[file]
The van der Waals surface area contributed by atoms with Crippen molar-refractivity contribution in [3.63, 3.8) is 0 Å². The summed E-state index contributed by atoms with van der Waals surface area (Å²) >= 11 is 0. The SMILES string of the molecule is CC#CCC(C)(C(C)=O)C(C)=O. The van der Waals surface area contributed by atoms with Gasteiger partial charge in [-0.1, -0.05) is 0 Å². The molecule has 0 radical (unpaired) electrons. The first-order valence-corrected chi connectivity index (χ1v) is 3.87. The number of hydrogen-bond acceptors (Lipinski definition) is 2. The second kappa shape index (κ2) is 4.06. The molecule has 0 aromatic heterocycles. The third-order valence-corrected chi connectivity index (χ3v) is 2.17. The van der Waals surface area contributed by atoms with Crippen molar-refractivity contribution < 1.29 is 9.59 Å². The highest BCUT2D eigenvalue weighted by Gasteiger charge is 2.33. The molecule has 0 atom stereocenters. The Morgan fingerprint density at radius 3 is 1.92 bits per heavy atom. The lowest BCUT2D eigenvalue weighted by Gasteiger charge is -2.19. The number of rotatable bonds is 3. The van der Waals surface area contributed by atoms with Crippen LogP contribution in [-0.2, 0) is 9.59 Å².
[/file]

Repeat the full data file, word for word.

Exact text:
The van der Waals surface area contributed by atoms with Crippen molar-refractivity contribution in [3.63, 3.8) is 0 Å². The summed E-state index contributed by atoms with van der Waals surface area (Å²) >= 11 is 0. The SMILES string of the molecule is CC#CCC(C)(C(C)=O)C(C)=O. The van der Waals surface area contributed by atoms with Gasteiger partial charge in [-0.1, -0.05) is 0 Å². The molecule has 0 radical (unpaired) electrons. The first-order valence-corrected chi connectivity index (χ1v) is 3.87. The number of hydrogen-bond acceptors (Lipinski definition) is 2. The second kappa shape index (κ2) is 4.06. The molecule has 0 aromatic heterocycles. The third-order valence-corrected chi connectivity index (χ3v) is 2.17. The van der Waals surface area contributed by atoms with Crippen molar-refractivity contribution < 1.29 is 9.59 Å². The highest BCUT2D eigenvalue weighted by Gasteiger charge is 2.33. The molecule has 0 atom stereocenters. The Morgan fingerprint density at radius 3 is 1.92 bits per heavy atom. The lowest BCUT2D eigenvalue weighted by Gasteiger charge is -2.19. The number of rotatable bonds is 3. The van der Waals surface area contributed by atoms with Crippen LogP contribution in [-0.2, 0) is 9.59 Å².